It isn’t known when it began, God’s longing, Certainly no one mortal knows. The angels might know, But for most, it is still a heavenly secret, A mystery of mysteries Long hidden.
Some would say that it was always there Has always been there From the first instant, Long before the big bang, Banged! Leading up to the first Thought that caused Creation to explode suddenly Out of the emptiness and nothingness Of all reality, which is still expanding, Still growing Still arising within us each.
Many would say, and I would be one, That God’s longing is eternal. It is a deep longing, a true longing, A longing that lingers slowly And perfectly Stretching out far past our own imaginations, However far back or forward we are able to imagine. It is almost as if God suddenly awoke And being alone, In knowing loneliness from the beginning Sighed deeply, sighed so deeply In that loneliness, That in breathing out Some portion of God’s breath left His body and being To seed all creation.
Perhaps it was then, in that moment When the breath of God first moved Across the waters of earth Or moved through the depths of Nothingness giving birth to creation. Or gave breath to both Adam and Eve, And then to all humanity.
Sometimes a thought crosses my mind A single thought born out of my own breath As I breathe in deeply during meditation And out once again quietly and stilly.
Sometimes it comes to me then, in a split second That this was when God’s Holy Spirit first appeared And continues to appear throughout all history. I even imagine that in some secret way My own loneliness and longing are helping to give birth To God’s Holy Spirit And the compassionate loving-kindness That follows God’s gift to all humankind. I know this much, that God’s longing for us runs so deep And so true That He gave up His only begotten Son, even unto death So that we might come to know Him and He us. And that by this miracle of love God’s Holy Spirit comes to dwell and rest in us.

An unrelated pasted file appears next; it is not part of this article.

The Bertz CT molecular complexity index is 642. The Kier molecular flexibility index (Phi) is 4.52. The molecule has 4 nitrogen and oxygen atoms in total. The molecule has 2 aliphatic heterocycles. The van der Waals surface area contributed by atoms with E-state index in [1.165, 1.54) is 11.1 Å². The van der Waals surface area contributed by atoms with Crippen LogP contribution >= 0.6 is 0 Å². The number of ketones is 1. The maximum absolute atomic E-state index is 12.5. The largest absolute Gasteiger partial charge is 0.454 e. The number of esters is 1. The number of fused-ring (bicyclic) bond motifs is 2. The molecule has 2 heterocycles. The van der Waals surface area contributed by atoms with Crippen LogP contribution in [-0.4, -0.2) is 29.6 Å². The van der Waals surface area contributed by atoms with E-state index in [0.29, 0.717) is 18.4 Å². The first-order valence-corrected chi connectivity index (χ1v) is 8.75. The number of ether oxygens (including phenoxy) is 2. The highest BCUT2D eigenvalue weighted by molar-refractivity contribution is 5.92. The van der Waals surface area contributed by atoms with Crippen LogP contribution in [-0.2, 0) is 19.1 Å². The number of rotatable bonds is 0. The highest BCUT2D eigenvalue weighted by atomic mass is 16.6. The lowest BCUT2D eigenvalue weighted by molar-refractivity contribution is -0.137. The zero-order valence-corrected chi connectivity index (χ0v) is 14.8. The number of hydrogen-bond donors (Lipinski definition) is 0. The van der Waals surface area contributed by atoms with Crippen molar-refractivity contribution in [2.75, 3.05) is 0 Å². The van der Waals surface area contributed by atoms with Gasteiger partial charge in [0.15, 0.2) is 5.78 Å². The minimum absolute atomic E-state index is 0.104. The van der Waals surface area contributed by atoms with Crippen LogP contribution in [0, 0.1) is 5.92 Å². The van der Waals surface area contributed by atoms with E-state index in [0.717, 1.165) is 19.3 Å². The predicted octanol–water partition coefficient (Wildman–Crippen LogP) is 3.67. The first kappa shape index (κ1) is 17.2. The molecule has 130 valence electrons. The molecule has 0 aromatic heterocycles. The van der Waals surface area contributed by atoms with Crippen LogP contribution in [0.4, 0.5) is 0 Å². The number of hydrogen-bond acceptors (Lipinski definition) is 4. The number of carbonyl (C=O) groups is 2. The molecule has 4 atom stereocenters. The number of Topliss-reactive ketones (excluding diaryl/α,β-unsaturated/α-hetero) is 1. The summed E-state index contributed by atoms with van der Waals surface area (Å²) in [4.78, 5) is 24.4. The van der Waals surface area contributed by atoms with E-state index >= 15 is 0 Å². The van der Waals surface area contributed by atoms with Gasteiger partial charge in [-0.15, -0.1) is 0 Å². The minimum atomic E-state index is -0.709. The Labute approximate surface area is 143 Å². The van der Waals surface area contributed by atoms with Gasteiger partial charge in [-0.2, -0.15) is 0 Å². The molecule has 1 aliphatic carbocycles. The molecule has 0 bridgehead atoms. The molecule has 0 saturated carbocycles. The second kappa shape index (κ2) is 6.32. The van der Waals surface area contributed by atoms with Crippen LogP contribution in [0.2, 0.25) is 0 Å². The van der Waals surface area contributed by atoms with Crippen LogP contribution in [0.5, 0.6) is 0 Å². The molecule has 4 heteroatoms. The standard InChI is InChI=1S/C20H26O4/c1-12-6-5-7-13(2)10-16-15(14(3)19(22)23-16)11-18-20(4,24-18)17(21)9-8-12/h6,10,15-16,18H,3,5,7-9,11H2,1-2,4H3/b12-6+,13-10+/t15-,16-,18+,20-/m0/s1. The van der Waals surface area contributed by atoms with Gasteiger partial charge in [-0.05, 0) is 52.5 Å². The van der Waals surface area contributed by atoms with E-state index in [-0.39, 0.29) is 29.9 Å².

On the third morning The women came first, Somehow knowing in their wisdom As women often do! Anxious with sorrow, Walking in the stillness of night Just Before dawn And the movement of day. They came, Looking for their Lord. Where they found the stone turned, Rolled from His tomb. Their Lord’s body gone, Taken away!
Two disciples came later, to learn That this was more than an “idle tale,” Of women, unbelieved. When entering the tomb, they too saw The linens that once wrapped His body, Lying where he was laid. Then Returned home in amazement, Not recalling the scriptures Or the words of Jesus, Even the one whom he most loved.
While Mary stayed, weeping outside, to See angels sitting in the tomb Where once her Lord’s body lay. Jesus speaks, calling Mary by name after asking; “Woman, why do you weep? Whom do you seek? The living are not Among the dead.” She sees him now, Rabbouni, her teacher, Moving to embrace him, at last knowing his face and voice. He says; “Hold me not, for I must ascend to my Father. Go, and tell my brothers, what you have seen and heard.”
He has Risen, He has Risen! He has risen from the places of the dead and dying, He has risen from the solitude of the tomb. He has Risen, to his Father and our Father. He has Risen, to his God and our God. Hallelujah, Christ is Risen!
Let us rise as well, above the noises and distractions of life to understand that God calls us too to death and resurrection. Calling us to die immeasurable times; To die daily in ourselves.
Let there be a death to our egos and selfishness, A death to our poverty of spirit and faithlessness, A death to doubt, hopelessness, and sorrow, A death to grief where grief can no longer be borne, A death to intolerance and “the wish to kill,” A death to violence and war, and fearful hearts, A death to abused and unloved hearts. Let there be a death to it all! Let the illusion and suffering of life be washed away by the Passion of Christ, creating in us the mind of Christ! So that we me may join with Him In many Resurrections, Let there be Resurrections upon Resurrections One after another and another, Let there be Resurrections without end.
Ron Starbuck is the author of Wheels Turning Inward a collection of over fifty poems. His poetry and prose is an expression of and a response to encountering God's call. We are all called to become God’s people and called to embrace the holiness (wholeness) of the Lord, regardless of what faith we may actually practice. When we come together in and through our relationships, in a spiritual community and connection with one another, we become and act together as a "People of God."
“God is love, and he who abides in love abides in God, and God in him.” 1 John 4:16 (NRSV)